The Twins could to have their second AL Manager of the Year in the past three seasons, because if this club wins the American League Central while dealing with all of their injuries and their limited payroll, Rocco Baldelli will merit consideration for the award, which Paul Molitor won in 2017.

Only five rookie managers in MLB history have won 100 games: Alex Cora last year with the World Series-winning Red Sox (108 wins), Ralph Houk with the 1961 Yankees (109), Dusty Baker with the 1993 San Francisco Giants (103) and Sparky Anderson with the 1970 Cincinnati Reds (102).

Twins Chief Baseball Officer Derek Falvey said one of the things Baldelli brings to the table is that he has worked at so many different roles — as a player, coach and a member of a front office. That experience has helped him navigate this season.

“Everything he is going through is for the first time,” Falvey said. “Whether it was the first spring training or the first couple of months or the first trade deadline or otherwise, he has really taken everything in stride — poised, calm, collected. He has been in that seat as a player, he has been on those staffs as a coach, been around a front office. He understands all of the dynamics.”

And how does Falvey think his coach has done at steering a young ballclub in their first pennant race?

“He is always planning ahead and thinking about what may come in the next 10-15 days and how can we prepare for that? We are getting into that stretch of August and playing meaningful games and there is nothing better than the stress of playing late August baseball and getting into September when the games matter. This is it.

“He’s a great leader for our guys. I think he continues to communicate and that is the key: talk to our players, make sure they’re aware.”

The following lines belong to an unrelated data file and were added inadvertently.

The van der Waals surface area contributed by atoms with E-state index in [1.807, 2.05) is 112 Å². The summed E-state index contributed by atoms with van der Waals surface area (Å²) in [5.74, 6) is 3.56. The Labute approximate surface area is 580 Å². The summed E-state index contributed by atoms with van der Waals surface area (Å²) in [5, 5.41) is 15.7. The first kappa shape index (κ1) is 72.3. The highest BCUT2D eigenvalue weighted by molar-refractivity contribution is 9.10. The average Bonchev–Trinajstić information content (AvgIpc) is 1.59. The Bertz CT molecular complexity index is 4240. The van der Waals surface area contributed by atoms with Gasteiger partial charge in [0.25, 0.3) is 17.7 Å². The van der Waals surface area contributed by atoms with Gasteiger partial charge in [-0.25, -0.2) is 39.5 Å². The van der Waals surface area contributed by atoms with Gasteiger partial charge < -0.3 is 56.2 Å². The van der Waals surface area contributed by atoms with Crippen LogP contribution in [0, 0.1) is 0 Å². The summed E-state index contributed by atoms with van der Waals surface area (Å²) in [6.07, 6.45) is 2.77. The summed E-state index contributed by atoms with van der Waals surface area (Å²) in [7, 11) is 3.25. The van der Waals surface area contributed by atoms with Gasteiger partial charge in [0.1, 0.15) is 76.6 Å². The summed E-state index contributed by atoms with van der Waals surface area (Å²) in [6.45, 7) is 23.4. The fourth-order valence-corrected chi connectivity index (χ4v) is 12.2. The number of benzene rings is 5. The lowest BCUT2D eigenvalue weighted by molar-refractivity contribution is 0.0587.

Wilf’s powerful trip

Vikings co-owner and President Mark Wilf, who is the national chairman of the Jewish Federations of North America, made a moving visit to the United States Holocaust Memorial Museum in Washington this spring.

He took along Vikings players Ameer Abdullah, C.J. Ham, Anthony Harris and Stephen Weatherly, along with former Vikings Visanthe Shiancoe, Tony Richardson, outgoing COO Kevin Warren and other staff members.

Mark, Zygi and Leonard Wilf’s parents, Joseph and Elizabeth, survived the Holocaust and emigrated from Europe to the United States in the 1950s.

Mark said the experience was a powerful one for the group.

“In the Hebrew language, there is no word for history,” Wilf told the Vikings Entertainment Network. “The only word for history in the Jewish language is zakar, and that means remember. We don’t have a history unless we tell the stories.”

Weatherly said he had visited the museum before and had traveled to Europe to see historical sites of World War II.

“When you go to these museums, you start to see similarities and when you see similarities between groups, that’s when you truly start to move forward as a nation, so that’s important,” Weatherly said. “With knowledge comes progression.”